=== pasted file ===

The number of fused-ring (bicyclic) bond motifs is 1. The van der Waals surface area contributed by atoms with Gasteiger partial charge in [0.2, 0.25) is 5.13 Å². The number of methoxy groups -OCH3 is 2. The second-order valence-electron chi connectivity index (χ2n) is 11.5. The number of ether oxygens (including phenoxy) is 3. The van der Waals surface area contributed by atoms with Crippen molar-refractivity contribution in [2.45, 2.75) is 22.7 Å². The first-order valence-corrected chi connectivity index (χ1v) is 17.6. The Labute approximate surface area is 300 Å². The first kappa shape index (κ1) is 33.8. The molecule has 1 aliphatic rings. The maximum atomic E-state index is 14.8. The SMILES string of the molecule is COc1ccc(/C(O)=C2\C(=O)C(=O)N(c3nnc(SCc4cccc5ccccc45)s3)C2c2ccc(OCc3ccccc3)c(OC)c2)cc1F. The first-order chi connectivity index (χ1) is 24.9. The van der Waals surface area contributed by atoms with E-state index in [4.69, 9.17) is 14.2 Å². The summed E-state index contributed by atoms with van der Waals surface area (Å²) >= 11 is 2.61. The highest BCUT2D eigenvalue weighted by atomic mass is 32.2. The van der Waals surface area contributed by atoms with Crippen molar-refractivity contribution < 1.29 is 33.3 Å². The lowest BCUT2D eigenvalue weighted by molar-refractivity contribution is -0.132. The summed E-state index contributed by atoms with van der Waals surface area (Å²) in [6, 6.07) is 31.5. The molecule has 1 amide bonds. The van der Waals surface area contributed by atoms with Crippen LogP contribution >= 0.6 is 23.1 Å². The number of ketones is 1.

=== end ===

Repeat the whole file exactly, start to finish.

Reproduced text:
The number of fused-ring (bicyclic) bond motifs is 1. The van der Waals surface area contributed by atoms with Gasteiger partial charge in [0.2, 0.25) is 5.13 Å². The number of methoxy groups -OCH3 is 2. The second-order valence-electron chi connectivity index (χ2n) is 11.5. The number of ether oxygens (including phenoxy) is 3. The van der Waals surface area contributed by atoms with Crippen molar-refractivity contribution in [2.45, 2.75) is 22.7 Å². The first-order valence-corrected chi connectivity index (χ1v) is 17.6. The Labute approximate surface area is 300 Å². The first kappa shape index (κ1) is 33.8. The molecule has 1 aliphatic rings. The maximum atomic E-state index is 14.8. The SMILES string of the molecule is COc1ccc(/C(O)=C2\C(=O)C(=O)N(c3nnc(SCc4cccc5ccccc45)s3)C2c2ccc(OCc3ccccc3)c(OC)c2)cc1F. The first-order chi connectivity index (χ1) is 24.9. The van der Waals surface area contributed by atoms with E-state index in [4.69, 9.17) is 14.2 Å². The summed E-state index contributed by atoms with van der Waals surface area (Å²) >= 11 is 2.61. The highest BCUT2D eigenvalue weighted by atomic mass is 32.2. The van der Waals surface area contributed by atoms with Crippen molar-refractivity contribution < 1.29 is 33.3 Å². The lowest BCUT2D eigenvalue weighted by molar-refractivity contribution is -0.132. The summed E-state index contributed by atoms with van der Waals surface area (Å²) in [6, 6.07) is 31.5. The molecule has 1 amide bonds. The van der Waals surface area contributed by atoms with Crippen LogP contribution >= 0.6 is 23.1 Å². The number of ketones is 1.